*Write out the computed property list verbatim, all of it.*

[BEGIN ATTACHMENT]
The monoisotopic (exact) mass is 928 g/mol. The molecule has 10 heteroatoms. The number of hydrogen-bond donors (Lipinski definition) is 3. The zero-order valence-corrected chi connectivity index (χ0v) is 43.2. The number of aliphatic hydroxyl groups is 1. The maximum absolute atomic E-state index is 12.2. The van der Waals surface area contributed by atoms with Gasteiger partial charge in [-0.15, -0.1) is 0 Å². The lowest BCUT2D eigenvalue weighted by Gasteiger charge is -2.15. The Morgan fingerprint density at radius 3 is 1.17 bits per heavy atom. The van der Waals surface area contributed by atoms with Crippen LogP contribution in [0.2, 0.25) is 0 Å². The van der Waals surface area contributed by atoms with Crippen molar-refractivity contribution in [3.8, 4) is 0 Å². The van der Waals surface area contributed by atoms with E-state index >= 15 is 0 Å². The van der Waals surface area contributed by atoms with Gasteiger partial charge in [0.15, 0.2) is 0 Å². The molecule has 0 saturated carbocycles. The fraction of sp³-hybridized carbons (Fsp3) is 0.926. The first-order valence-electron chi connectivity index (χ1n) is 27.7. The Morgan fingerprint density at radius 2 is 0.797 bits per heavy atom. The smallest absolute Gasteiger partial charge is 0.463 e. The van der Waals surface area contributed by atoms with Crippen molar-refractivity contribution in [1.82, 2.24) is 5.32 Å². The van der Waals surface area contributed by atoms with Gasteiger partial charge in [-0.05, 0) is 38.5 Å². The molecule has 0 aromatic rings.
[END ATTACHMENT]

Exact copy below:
The monoisotopic (exact) mass is 928 g/mol. The molecule has 10 heteroatoms. The number of hydrogen-bond donors (Lipinski definition) is 3. The zero-order valence-corrected chi connectivity index (χ0v) is 43.2. The number of aliphatic hydroxyl groups is 1. The maximum absolute atomic E-state index is 12.2. The van der Waals surface area contributed by atoms with Gasteiger partial charge in [-0.15, -0.1) is 0 Å². The lowest BCUT2D eigenvalue weighted by Gasteiger charge is -2.15. The Morgan fingerprint density at radius 3 is 1.17 bits per heavy atom. The van der Waals surface area contributed by atoms with Crippen LogP contribution in [0.2, 0.25) is 0 Å². The van der Waals surface area contributed by atoms with Crippen molar-refractivity contribution in [3.8, 4) is 0 Å². The van der Waals surface area contributed by atoms with E-state index >= 15 is 0 Å². The van der Waals surface area contributed by atoms with Gasteiger partial charge in [0.15, 0.2) is 0 Å². The molecule has 0 saturated carbocycles. The fraction of sp³-hybridized carbons (Fsp3) is 0.926. The first-order valence-electron chi connectivity index (χ1n) is 27.7. The Morgan fingerprint density at radius 2 is 0.797 bits per heavy atom. The smallest absolute Gasteiger partial charge is 0.463 e. The van der Waals surface area contributed by atoms with Crippen molar-refractivity contribution in [1.82, 2.24) is 5.32 Å². The van der Waals surface area contributed by atoms with Gasteiger partial charge in [-0.05, 0) is 38.5 Å². The molecule has 0 aromatic rings.